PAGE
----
And that's a pleasure - a 9.7 inch screen dedicated to mixing works quite nicely.You can set the gain for each channel with a skeuomorphic gain pot at the top of each channel, mix with the sliding faders for each channel. You have nice large peak meters for each channel. You can punch the PFL button for each channel to toggle the phantom power or limiter. You can do just about everything aside from set up the recording formats and timecode from the app. I really like it so far.

Preamps and Limiters: This is where I need more time before I can really evaluate things. In terms of specs, the F8 looks top notch. Only more testing will tell for sure. In the recording I've done so far, the preamps appear to deliver in terms of sound quality and noise performance. They seem very, very promising. The limiter, unfortunately, is in the digital domain of the signal chain. In practical terms, this means it isn't all that useful. If a sound comes in too loud, it will pass unprocessed through the analogue preamp, through the analogue to digital converter and the damage is already done before it gets to the digital limiter. That makes the limiter pretty close to useless for preventing distortion from clipping. That's not a total show stopper for enthusiasts that are very price sensitive and have the luxury of doing retakes, but probably not acceptable for pros that make their living doing location sound.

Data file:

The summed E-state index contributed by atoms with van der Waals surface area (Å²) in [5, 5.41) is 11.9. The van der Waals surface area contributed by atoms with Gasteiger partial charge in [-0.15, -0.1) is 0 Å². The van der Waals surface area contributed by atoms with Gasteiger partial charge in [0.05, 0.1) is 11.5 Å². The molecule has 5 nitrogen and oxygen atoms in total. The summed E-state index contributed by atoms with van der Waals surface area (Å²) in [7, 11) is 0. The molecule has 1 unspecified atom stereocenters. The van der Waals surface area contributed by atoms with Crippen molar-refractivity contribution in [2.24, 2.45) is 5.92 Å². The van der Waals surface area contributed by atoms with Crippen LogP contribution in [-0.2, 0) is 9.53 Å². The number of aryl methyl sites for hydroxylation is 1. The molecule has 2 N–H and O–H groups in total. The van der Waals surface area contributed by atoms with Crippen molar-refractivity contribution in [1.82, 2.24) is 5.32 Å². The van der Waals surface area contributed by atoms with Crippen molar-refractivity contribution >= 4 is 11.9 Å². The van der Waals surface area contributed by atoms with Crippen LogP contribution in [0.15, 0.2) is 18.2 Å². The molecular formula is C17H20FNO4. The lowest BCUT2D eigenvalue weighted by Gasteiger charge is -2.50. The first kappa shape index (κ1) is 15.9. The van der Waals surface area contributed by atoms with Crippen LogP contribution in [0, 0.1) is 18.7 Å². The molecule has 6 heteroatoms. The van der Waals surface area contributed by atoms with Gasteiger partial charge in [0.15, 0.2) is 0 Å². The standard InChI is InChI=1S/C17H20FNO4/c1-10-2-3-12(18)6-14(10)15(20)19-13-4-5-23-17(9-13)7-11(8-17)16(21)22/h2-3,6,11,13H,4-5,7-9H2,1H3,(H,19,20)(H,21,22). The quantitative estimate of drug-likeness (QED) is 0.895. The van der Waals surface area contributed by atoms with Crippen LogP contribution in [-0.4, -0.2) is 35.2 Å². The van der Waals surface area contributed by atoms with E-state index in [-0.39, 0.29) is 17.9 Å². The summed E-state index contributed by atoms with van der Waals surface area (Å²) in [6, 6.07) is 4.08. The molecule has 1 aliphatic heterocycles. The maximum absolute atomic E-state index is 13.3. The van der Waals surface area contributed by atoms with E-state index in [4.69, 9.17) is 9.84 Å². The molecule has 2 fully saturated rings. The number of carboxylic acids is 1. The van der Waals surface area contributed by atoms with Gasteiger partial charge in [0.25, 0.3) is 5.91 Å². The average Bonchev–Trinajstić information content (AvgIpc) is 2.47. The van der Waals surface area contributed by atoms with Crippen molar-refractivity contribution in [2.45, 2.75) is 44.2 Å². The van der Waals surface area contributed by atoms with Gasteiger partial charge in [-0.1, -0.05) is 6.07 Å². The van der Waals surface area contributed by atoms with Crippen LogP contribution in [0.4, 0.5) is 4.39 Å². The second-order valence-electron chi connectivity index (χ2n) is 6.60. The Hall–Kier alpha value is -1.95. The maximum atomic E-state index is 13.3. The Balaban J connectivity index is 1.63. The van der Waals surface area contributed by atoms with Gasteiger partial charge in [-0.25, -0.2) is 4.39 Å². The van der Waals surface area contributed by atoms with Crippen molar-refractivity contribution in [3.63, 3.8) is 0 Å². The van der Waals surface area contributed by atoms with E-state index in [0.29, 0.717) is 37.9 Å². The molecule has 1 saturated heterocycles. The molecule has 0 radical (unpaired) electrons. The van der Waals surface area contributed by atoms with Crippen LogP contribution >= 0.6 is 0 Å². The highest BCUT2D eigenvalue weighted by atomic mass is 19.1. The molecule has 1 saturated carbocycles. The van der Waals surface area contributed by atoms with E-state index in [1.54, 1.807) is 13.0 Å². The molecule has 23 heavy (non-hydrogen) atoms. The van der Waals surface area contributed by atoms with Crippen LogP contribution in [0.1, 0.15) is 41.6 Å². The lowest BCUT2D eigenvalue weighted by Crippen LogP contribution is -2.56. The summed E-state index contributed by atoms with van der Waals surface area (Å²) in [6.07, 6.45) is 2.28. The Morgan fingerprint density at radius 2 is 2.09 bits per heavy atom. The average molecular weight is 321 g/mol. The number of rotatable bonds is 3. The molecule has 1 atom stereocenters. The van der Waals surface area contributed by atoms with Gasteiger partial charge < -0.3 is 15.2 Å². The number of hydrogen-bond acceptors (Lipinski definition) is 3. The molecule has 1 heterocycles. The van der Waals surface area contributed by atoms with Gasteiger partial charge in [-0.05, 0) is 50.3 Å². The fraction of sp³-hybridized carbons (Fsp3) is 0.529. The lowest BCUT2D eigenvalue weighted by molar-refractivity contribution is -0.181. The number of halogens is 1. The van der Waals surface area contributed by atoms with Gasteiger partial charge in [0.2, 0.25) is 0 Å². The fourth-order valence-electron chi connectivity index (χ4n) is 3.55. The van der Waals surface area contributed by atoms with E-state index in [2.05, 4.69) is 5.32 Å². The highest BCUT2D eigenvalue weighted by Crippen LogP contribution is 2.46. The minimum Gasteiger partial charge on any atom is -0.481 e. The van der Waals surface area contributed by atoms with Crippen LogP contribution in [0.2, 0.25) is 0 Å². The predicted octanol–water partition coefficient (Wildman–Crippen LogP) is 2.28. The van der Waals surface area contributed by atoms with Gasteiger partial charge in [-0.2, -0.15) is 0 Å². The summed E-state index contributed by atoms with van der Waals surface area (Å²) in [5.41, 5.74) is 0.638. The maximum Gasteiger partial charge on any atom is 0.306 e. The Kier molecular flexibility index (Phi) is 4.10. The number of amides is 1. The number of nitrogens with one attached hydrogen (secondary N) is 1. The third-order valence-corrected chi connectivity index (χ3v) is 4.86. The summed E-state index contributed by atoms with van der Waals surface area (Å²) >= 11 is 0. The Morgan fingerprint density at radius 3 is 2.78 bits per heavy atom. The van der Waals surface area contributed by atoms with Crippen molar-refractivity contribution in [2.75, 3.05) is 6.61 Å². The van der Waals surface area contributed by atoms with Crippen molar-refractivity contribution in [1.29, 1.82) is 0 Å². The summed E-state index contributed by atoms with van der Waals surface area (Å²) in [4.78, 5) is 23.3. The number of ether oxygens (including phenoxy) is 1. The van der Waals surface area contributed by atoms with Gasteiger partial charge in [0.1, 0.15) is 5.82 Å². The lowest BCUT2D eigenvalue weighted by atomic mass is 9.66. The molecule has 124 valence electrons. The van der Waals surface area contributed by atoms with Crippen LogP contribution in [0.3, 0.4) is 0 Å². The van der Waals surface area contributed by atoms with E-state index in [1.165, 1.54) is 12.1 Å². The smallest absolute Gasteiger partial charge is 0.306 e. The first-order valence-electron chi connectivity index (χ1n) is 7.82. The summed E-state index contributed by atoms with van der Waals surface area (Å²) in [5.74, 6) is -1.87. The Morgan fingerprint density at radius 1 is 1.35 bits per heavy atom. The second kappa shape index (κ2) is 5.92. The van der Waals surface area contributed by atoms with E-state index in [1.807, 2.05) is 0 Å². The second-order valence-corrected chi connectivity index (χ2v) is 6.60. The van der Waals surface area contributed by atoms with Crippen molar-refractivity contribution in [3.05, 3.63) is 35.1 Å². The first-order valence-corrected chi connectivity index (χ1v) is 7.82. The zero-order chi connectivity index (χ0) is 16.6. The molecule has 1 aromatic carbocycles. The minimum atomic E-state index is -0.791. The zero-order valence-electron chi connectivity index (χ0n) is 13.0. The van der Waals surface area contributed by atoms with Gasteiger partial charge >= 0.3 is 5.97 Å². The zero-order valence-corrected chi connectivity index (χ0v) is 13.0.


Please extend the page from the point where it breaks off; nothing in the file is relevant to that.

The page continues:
Headphone Amp: for better or worse, this is part of the device that has gotten a lot of attention based on Jose Frias's review.  At first I thought that the headphone signal was noisy. I don't think that's actually the issue after more time with it. But it doesn't sound as nice as what is actually recorded by the F8. The question is whether this is a show-stopper issue. So far, I don't think it is for me. Again, I don't feed, house, and clothe my family with location sound jobs. I'm a corporate video one-man band. And for that scenario, I think it works fine.

Other Features: You can use the F8 as an audio interface connected to your computer via the mini USB port on the left side of the unit. There are ASIO drivers for Windows and it works with core audio out of the box on the Mac side. It isn't the most intuitive device for using as an audio interface if you're going to feed monitors from it, but not bad for recording and listening with headphones.